On Tuesday, the administration of Louisiana Gov. Bobby Jindal (R) filed a lawsuit to invalidate the Memorandum of Understanding (MOU) with Common Core consortium PARCC on the basis that the MOU attempts to improperly delegate the constitutional authority of the Board of Elementary and Secondary Education (BESE) and the state legislature to a consortium of other states.
According to a press release from Jindal’s office, the lawsuit argues that the MOU offends state sovereignty and that the non-delegation doctrine, recognized in both federal and state law, is based on the principle that certain powers given to the state are prohibited from being delegated to other public or non-public entities.
“BESE has no authority to delegate or assign to any person or entity its obligations for developing and implementing educational policy as provided by the constitution and the legislature,” states the lawsuit.
The suit also indicates, “The PARCC Memorandum requires participating states to ‘support the work of the Consortium,'” which includes the development of the procedures and by-laws of the consortium, and the adoption of common assessment administration procedures, item release policies, test security policy, definition of “English learner,” accommodations for students with disabilities, and the “college- and career-ready” standards themselves.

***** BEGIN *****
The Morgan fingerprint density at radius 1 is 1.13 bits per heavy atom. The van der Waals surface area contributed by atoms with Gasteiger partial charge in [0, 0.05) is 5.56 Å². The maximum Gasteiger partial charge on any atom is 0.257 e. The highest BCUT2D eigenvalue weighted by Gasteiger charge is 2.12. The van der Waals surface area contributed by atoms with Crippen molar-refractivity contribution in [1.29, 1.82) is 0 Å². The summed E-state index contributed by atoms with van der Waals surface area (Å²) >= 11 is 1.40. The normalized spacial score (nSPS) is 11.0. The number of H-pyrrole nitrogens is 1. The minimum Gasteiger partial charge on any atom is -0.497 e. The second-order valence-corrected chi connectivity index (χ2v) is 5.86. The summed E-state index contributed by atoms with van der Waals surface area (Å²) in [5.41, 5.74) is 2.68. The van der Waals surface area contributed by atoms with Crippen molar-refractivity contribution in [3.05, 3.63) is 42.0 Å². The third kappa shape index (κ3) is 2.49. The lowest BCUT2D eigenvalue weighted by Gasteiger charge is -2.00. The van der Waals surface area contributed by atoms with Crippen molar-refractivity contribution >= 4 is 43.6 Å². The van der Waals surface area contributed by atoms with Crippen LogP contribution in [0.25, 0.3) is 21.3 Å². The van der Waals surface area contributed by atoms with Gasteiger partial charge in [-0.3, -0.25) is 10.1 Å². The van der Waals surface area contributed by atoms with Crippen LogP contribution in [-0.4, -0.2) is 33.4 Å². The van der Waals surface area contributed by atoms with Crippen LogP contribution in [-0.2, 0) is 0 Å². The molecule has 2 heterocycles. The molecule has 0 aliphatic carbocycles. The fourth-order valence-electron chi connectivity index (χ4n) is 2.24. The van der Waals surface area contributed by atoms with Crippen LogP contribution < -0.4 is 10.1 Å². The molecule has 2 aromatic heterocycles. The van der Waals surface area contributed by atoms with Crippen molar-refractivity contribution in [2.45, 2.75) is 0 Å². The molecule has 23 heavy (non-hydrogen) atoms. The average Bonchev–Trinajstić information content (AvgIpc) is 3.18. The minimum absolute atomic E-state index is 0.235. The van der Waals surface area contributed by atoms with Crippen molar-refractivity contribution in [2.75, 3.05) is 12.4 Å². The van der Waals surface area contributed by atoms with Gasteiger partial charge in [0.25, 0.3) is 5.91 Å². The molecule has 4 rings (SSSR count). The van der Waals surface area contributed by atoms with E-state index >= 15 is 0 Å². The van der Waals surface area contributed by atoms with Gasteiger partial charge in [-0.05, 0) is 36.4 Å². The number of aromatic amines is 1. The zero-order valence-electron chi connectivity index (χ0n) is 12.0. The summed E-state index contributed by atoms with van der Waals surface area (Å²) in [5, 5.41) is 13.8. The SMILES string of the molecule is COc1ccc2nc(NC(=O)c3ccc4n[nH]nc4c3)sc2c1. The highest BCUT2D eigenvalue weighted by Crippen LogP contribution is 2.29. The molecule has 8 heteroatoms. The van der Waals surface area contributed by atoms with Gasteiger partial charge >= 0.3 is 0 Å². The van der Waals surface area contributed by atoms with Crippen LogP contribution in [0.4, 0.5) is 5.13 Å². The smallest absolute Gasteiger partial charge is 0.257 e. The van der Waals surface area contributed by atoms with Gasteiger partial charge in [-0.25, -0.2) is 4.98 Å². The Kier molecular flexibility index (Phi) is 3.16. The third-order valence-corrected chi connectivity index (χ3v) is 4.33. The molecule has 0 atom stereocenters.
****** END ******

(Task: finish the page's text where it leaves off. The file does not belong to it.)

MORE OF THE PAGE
Since Louisiana originally agreed to be a “governing state” of PARCC, this meant the state could “not be a member of any other consortium.”
“In simple terms, the non-delegation doctrine protects the democratic process by preventing a constitutional body from assigning or transferring its constitutional obligations to other public or private entities,” said Jimmy Faircloth, the Jindal administration’s outside counsel. “By its clear terms, the PARCC MOU purports to commit the development of Louisiana education policy to a private non-Louisiana entity controlled by a ‘Governing Board’ consisting of individuals who are completely unaccountable to Louisiana voters.”
“The procurement dispute is a result of the illusion that the PARCC MOU somehow insults the assessment process from the strictures of state law,” Faircloth continued. “It squarely demonstrates the very harm that the non-delegation doctrine is intended to prevent.”
The Partnership for Assessment of Readiness for College and Careers (PARCC) is one of two multi-state test consortia that have received funding from the federal government to develop assessments that are aligned with the Common Core standards.
The suit comes as the heated debate between Jindal’s administration and state superintendent John White and BESE continues.
Also on Tuesday, BESE voted to join a lawsuit against Jindal that is being funded by black education group The Black Alliance for Educational Options (BAEO). The suit claims that Jindal is illegally trying to remove the state from the controversial nationalized standards and their aligned assessments.
According to nola.com, while BESE president Chas Roemer said it was important for BESE to join the suit because it was crucial that the board “be at the table,” the board’s senior member, Walter Lee, said it was not necessary for BESE to take a position on the lawsuit, and that the court would determine the constitutional questions. Lee and BESE members Lottie Beebe, Carolyn Hill, and Jane Smith voted against the motion to join the lawsuit.
Last week, 17 Louisiana lawmakers also filed a lawsuit in Baton Rouge district court that seeks an immediate suspension of the Common Core standards in the state’s schools.